How Frances Sinclair met Dennis Stewart Kaspick

I met Dennis Stewart Kaspick at a singles dance, in a ballroom of a thousand people, three weeks after my first play ended in November of 1998. No alcohol or smoking was allowed on the premises. I noticed this handsome man sitting at a table and, mustering up enough courage, I walked over to him, and introduced myself. I handed him a piece of paper with my phone number on it and I also wrote how I loved to dance. I walked back to my table and danced the night away with the friends I had gone to the singles dance with. Dennis and I never danced that night, but a week later he called and invited me out dancing. We have continued to dance for seven years.

It was May 21st, 2005, when Dennis proposed to me. We immediately began searching for a social hall, church and Reception hall that would be accessible.

Our biggest dilemma was how I would I wear an engagement ring and wedding band? We thought about it long and hard, and in the end, designed our own jewellery.

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Dennis and I married on September 2, 2006. It was a beautiful fall day shared with wonderful family members and friends who celebrated with us, as we became husband and wife.

About Dennis Stewart Kaspick

Dennis is of Polish decent and was born in Melita, Manitoba. After leaving home, he lived in various small towns in Winnipeg, Saskatchewan and Ontario. He found his way back to Manitoba where he bought a home in Neepawa, Manitoba, where he resided when we met.

Dennis has 2 children from a previous marriage: a son, Brandon Stewart Kaspick and a daughter, Kristine Faye Rittinger.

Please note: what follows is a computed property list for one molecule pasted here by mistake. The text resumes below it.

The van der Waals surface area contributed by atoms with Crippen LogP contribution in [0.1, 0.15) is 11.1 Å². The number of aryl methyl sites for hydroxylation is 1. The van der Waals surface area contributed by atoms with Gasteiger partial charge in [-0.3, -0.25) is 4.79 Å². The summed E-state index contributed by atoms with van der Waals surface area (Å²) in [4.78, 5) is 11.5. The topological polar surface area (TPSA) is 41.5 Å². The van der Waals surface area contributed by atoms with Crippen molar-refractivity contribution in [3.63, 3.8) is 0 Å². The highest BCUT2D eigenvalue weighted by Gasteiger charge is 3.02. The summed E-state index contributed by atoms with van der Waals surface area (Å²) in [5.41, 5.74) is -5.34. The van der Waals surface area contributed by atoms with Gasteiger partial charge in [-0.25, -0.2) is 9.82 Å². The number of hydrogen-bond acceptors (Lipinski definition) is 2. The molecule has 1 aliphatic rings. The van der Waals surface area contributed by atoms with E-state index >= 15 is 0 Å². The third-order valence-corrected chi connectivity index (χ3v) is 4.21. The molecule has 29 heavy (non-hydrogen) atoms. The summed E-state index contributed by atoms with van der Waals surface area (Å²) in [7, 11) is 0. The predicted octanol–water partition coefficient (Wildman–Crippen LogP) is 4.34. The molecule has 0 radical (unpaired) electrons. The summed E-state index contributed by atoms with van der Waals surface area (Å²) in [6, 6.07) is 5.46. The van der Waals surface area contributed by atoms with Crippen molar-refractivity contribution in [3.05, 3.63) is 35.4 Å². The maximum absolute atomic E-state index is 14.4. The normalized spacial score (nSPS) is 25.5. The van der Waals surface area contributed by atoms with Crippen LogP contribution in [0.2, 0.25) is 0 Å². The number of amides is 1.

At the age of 25, Dennis was in a farm accident causing a skull fracture and permanently causing some hearing loss in both ears. Since that time, Dennis has had to wear hearing aids in both in both ears.

Dennis’s profession was in farm implements, where he was in sales for 30 years. In May of 2003, Canada was affected by Mad Cow Disease – an issue that lasted four years. This affected both the beef industry and the farmers, forcing some to lose their farms. This unstableness which affected Canada over this time filtered into the sale of farm implements and caused Dennis to rethink his line of work.

It was October of 2005 when Dennis decided to move to Winnipeg to begin a new life. He immediately found employment in sales at All-Pro, selling Kubota and Gehl equipment. Dennis did well in sales and thought this would now be his chosen career. Unfortunately, this was not to be because in October of 2006, All-Pro closed their doors and Dennis was, once again, forced to rethink his career path.

In September of 2007, Dennis did an abrupt halt and made a major change in his life. After Dennis finished high school, he had taken an apprenticeship course as a construction electrician. This had always been in the back of Dennis’s mind, and before long, he was taking refresher courses which enabled him to seek employment in the electrical field.

In March of 2007, Budget Electric employed Dennis as a qualified electrician. Dennis proudly went from being in equipment sales to being a construction electrician and he has never looked back.

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